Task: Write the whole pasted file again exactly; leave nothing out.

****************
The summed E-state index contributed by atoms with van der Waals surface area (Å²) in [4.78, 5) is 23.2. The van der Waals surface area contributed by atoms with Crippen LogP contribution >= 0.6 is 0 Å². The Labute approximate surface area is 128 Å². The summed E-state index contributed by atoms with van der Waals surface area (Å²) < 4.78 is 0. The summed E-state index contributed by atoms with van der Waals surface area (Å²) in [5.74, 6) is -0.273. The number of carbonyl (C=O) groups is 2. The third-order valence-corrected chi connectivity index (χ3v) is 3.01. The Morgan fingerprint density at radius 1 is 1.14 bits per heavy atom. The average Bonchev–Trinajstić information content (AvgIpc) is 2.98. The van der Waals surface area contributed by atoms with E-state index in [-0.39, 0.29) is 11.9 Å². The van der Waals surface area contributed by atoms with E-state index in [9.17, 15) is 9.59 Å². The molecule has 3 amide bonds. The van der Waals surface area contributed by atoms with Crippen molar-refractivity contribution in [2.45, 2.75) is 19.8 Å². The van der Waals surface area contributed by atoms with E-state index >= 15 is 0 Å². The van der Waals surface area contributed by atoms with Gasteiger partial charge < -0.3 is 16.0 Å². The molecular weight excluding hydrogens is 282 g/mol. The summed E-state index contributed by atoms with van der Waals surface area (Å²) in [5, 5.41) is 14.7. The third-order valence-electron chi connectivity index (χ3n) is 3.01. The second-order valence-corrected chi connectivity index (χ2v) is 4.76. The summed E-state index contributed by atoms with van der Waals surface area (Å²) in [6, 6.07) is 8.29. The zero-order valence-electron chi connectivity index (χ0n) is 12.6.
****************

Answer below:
The summed E-state index contributed by atoms with van der Waals surface area (Å²) in [4.78, 5) is 23.2. The van der Waals surface area contributed by atoms with Crippen LogP contribution >= 0.6 is 0 Å². The Labute approximate surface area is 128 Å². The summed E-state index contributed by atoms with van der Waals surface area (Å²) < 4.78 is 0. The summed E-state index contributed by atoms with van der Waals surface area (Å²) in [5.74, 6) is -0.273. The number of carbonyl (C=O) groups is 2. The third-order valence-corrected chi connectivity index (χ3v) is 3.01. The Morgan fingerprint density at radius 1 is 1.14 bits per heavy atom. The average Bonchev–Trinajstić information content (AvgIpc) is 2.98. The van der Waals surface area contributed by atoms with E-state index in [-0.39, 0.29) is 11.9 Å². The van der Waals surface area contributed by atoms with E-state index in [9.17, 15) is 9.59 Å². The molecule has 3 amide bonds. The van der Waals surface area contributed by atoms with Crippen molar-refractivity contribution in [2.45, 2.75) is 19.8 Å². The van der Waals surface area contributed by atoms with E-state index >= 15 is 0 Å². The van der Waals surface area contributed by atoms with Gasteiger partial charge < -0.3 is 16.0 Å². The molecular weight excluding hydrogens is 282 g/mol. The summed E-state index contributed by atoms with van der Waals surface area (Å²) in [5, 5.41) is 14.7. The third-order valence-electron chi connectivity index (χ3n) is 3.01. The second-order valence-corrected chi connectivity index (χ2v) is 4.76. The summed E-state index contributed by atoms with van der Waals surface area (Å²) in [6, 6.07) is 8.29. The zero-order valence-electron chi connectivity index (χ0n) is 12.6.